In a significant step forward for the development of a potential new cancer treatment, scientists have found how a common cold virus can kill tumours and trigger an immune response, like a vaccine, when injected into the blood stream.
Researchers from Britain's Leeds University and the Institute of Cancer Research (ICR) said by hitching a ride on blood cells, the virus was protected from antibodies in the blood stream that might otherwise neutralise its cancer-fighting abilities.
The findings suggest viral therapies like this, called reovirus, could be injected into the blood stream at routine outpatient appointments - like standard chemotherapy - making them potentially suitable for treating a range of cancers.
The study, part-funded by the charity Cancer Research UK and conducted on 10 patients with advanced bowel cancer, confirmed that reovirus attacks on two fronts - killing cancer cells directly and triggering an immune response that helps eliminate leftover cancer cells.
"Viral treatments like reovirus are showing real promise in patient trials. This study gives us the very good news that it should be possible to deliver these treatments with a simple injection into the blood stream," said Kevin Harrington from ICR, who co-led the study and published it in the journal Science Translational Medicine on Wednesday.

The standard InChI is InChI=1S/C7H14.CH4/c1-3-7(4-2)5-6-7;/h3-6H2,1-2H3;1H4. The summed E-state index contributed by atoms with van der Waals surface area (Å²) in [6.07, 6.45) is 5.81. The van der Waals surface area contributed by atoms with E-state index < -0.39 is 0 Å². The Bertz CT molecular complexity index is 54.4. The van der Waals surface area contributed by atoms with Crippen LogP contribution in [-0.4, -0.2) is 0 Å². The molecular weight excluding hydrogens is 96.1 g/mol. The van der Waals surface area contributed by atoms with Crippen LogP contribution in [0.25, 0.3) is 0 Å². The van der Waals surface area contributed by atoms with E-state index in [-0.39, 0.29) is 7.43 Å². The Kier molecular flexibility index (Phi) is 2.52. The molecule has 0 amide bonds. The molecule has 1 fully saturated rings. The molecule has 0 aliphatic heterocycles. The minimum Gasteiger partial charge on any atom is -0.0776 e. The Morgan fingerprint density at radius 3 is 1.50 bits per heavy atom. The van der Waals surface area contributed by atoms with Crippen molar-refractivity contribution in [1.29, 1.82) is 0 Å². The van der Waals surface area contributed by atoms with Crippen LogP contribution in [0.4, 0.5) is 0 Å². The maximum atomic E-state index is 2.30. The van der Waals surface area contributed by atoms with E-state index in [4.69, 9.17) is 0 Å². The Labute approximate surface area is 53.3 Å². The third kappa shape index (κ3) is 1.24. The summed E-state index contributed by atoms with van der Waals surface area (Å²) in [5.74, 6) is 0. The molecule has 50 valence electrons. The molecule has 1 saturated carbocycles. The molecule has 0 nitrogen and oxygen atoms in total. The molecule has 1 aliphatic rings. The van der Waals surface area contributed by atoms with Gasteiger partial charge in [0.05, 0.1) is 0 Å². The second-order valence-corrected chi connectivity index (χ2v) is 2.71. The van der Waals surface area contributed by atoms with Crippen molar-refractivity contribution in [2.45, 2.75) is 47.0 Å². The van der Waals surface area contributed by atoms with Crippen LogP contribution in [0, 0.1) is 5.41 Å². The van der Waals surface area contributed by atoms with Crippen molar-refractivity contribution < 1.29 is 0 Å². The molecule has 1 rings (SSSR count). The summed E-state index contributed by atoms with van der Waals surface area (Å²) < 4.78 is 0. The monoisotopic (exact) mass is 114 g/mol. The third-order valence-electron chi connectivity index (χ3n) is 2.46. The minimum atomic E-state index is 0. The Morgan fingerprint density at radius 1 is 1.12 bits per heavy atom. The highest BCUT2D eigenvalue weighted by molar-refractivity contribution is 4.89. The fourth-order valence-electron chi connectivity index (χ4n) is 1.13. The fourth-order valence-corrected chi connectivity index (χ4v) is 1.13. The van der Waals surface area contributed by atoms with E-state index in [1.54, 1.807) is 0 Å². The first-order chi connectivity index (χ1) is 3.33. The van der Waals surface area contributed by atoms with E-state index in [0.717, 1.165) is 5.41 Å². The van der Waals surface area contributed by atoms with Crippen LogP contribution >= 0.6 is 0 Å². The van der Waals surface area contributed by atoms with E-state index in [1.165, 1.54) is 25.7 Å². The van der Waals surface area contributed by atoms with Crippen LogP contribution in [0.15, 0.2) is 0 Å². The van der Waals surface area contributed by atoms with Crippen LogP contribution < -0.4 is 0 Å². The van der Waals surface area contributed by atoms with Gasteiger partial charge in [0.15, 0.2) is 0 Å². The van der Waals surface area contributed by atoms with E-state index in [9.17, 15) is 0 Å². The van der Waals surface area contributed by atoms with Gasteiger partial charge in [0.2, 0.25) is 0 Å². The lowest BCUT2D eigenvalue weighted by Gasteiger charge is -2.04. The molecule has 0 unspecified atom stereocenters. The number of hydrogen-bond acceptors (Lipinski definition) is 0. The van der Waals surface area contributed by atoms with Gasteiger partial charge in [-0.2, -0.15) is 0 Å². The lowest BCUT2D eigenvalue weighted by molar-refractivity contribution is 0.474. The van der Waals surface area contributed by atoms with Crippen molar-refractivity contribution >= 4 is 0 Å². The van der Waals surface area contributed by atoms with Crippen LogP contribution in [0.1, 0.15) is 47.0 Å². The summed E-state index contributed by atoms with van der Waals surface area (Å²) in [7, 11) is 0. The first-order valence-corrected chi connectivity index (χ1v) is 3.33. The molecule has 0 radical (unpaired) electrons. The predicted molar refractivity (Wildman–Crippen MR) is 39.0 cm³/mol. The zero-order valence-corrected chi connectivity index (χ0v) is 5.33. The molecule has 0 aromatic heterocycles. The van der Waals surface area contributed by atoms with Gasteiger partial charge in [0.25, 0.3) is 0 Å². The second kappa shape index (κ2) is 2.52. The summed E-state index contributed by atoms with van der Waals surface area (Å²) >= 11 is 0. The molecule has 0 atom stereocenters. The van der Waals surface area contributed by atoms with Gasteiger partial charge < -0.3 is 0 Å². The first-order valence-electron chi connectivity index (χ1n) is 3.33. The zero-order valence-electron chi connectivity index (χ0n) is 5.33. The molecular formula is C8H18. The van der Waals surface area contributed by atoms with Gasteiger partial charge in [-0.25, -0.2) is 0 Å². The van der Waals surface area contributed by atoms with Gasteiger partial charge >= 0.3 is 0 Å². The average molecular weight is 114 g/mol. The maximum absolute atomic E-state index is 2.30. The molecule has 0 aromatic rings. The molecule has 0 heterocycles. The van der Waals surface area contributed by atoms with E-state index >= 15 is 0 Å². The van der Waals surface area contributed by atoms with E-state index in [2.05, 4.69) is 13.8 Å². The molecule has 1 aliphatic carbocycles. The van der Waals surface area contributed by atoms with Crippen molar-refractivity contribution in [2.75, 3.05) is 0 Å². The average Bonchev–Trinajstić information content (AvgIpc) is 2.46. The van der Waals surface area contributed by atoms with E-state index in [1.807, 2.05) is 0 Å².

Harrington said if viral treatments had been found only to work when injected directly into tumours, that would have been a significant barrier to their widespread use.
"But the finding that they can hitch a ride on blood cells will potentially make them relevant to a broad range of cancers," he said.
Reovirus is being investigated by several research teams around the world - including scientists at Canada's Oncolytics Biotech Inc - because it has shown an ability to infect and kill cancer cells without affecting normal tissue.
"We also confirmed that reovirus was specifically targeting cancer cells and leaving normal cells alone, which we hope should mean fewer side-effects for patients," Harrington said.
Cancer killed 7.6 million people worldwide in 2008, the most recent year for which the World Health Organisation has full data. The number of cancer cases is expected to surge by more than 75 percent across the world by 2030.
The 10 patients in the study were all due to have surgery on tumours that had spread to their livers. During outpatient appointments in the weeks before their surgery, they were given up to five doses of the experimental reovirus treatment.
When researchers looked at pieces of tissue removed during surgery up to four weeks later, they found what they described as "viral factories" of active virus in the tumour - but not in the normal liver tissue.
This confirmed the reovirus had been delivered specifically to the cancer cells after being injected into the blood stream.
"It seems that reovirus is even cleverer than we had thought," said University of Leeds' researcher Alan Melcher.
"By piggybacking on blood cells, the virus is managing to hide from the body's natural immune response and reach its target intact. This could be hugely significant for the uptake of viral therapies like this in clinical practice."
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